Music filled the halls at Christchurch Men’s Prison when four members of the Christchurch Symphony Orchestra (CSO) passed on their music skills to our Tu Ora, culminating in a publicly very well received performance.
The project involved a workshop over eight weeks, where nine of our men learned to play musical instruments alongside CSO members. Making music on buckets, ukuleles, violins and clarinets might seem fun for the inmates, but this experience offered a valuable set of skills to help participants on their rehabilitation journey. It often comes as a surprise to them to discover a passion, natural abilities and a new way of communicating, as many of them have never had the opportunity to play music before.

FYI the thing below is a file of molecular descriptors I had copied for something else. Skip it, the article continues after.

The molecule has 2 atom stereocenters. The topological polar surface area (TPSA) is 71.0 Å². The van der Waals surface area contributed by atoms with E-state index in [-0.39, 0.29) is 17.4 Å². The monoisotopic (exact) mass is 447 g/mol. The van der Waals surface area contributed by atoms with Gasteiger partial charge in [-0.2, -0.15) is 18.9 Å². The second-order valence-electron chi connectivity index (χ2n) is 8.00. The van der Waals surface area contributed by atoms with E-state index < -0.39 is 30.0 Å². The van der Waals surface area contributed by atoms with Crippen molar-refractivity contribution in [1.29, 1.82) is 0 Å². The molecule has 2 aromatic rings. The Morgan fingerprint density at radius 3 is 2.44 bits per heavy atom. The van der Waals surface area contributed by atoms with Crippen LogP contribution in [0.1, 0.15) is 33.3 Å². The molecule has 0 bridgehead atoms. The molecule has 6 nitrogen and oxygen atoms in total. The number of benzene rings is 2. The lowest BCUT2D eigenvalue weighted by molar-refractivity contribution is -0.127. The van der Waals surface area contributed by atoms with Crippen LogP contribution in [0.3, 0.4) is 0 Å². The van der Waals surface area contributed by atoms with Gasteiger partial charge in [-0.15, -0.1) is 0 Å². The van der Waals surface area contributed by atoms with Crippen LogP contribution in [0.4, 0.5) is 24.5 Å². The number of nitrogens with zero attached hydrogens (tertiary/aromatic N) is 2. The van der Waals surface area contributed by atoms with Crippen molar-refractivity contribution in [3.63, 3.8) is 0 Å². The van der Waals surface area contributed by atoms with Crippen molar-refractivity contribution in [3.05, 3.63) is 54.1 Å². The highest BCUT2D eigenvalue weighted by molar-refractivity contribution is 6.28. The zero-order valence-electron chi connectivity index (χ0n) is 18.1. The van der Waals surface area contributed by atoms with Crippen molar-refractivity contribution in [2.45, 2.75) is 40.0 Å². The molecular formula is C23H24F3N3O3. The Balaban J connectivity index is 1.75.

“Music connects people. When we play together, it’s as if no barriers exist and we are all in it together. Music builds self-confidence as we need to communicate and listen to play together, we find our place as part of a team and get a sense of belonging, we respect each other. We perform not as individuals but as a group, and we share the pride and accomplishment in what we can achieve together”, says Cathy Irons, CSO Community Engagement Programme Leader.
At the end of the workshop, the Tu Ora celebrated their achievements in a showcase concert for a group of invited guests, Corrections staff, and other inmates, performing various musical genres from classical music like Gareth Farr’s Little Sea Gongs through to Pasifika-inspired drum beats.
Certificates were also presented recognising the men’s perseverance, their accomplishment of overcoming performance anxiety and commitment.